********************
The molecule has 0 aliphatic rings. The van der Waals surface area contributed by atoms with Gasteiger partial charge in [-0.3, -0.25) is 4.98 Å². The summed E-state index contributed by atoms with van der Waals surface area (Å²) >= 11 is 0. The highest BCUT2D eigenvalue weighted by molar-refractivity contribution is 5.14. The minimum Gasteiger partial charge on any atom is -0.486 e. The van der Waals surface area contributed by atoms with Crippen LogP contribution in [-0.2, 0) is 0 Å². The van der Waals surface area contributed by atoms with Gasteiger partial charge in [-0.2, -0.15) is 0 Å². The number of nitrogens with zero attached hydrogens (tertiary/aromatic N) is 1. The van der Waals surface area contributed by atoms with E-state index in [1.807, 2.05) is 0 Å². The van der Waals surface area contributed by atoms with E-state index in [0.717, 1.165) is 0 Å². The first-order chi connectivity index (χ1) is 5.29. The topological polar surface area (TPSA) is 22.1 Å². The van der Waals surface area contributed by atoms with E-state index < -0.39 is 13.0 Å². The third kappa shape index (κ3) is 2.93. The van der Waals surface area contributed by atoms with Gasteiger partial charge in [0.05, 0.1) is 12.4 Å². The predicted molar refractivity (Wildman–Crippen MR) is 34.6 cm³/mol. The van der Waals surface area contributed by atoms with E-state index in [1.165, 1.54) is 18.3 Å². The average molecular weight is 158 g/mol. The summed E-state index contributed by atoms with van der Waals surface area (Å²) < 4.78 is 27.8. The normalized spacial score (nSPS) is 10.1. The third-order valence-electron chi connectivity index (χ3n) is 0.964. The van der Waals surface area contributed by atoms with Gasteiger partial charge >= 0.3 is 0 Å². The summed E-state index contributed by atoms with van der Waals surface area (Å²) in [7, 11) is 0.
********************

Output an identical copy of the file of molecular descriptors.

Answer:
The molecule has 0 aliphatic rings. The van der Waals surface area contributed by atoms with Gasteiger partial charge in [-0.3, -0.25) is 4.98 Å². The summed E-state index contributed by atoms with van der Waals surface area (Å²) >= 11 is 0. The highest BCUT2D eigenvalue weighted by molar-refractivity contribution is 5.14. The minimum Gasteiger partial charge on any atom is -0.486 e. The van der Waals surface area contributed by atoms with Crippen LogP contribution in [-0.2, 0) is 0 Å². The van der Waals surface area contributed by atoms with Gasteiger partial charge in [-0.2, -0.15) is 0 Å². The number of nitrogens with zero attached hydrogens (tertiary/aromatic N) is 1. The van der Waals surface area contributed by atoms with E-state index in [1.807, 2.05) is 0 Å². The van der Waals surface area contributed by atoms with E-state index in [0.717, 1.165) is 0 Å². The first-order chi connectivity index (χ1) is 5.29. The topological polar surface area (TPSA) is 22.1 Å². The van der Waals surface area contributed by atoms with E-state index < -0.39 is 13.0 Å². The third kappa shape index (κ3) is 2.93. The van der Waals surface area contributed by atoms with Gasteiger partial charge in [0.05, 0.1) is 12.4 Å². The predicted molar refractivity (Wildman–Crippen MR) is 34.6 cm³/mol. The van der Waals surface area contributed by atoms with E-state index in [1.165, 1.54) is 18.3 Å². The average molecular weight is 158 g/mol. The summed E-state index contributed by atoms with van der Waals surface area (Å²) < 4.78 is 27.8. The normalized spacial score (nSPS) is 10.1. The third-order valence-electron chi connectivity index (χ3n) is 0.964. The van der Waals surface area contributed by atoms with Gasteiger partial charge >= 0.3 is 0 Å². The summed E-state index contributed by atoms with van der Waals surface area (Å²) in [7, 11) is 0.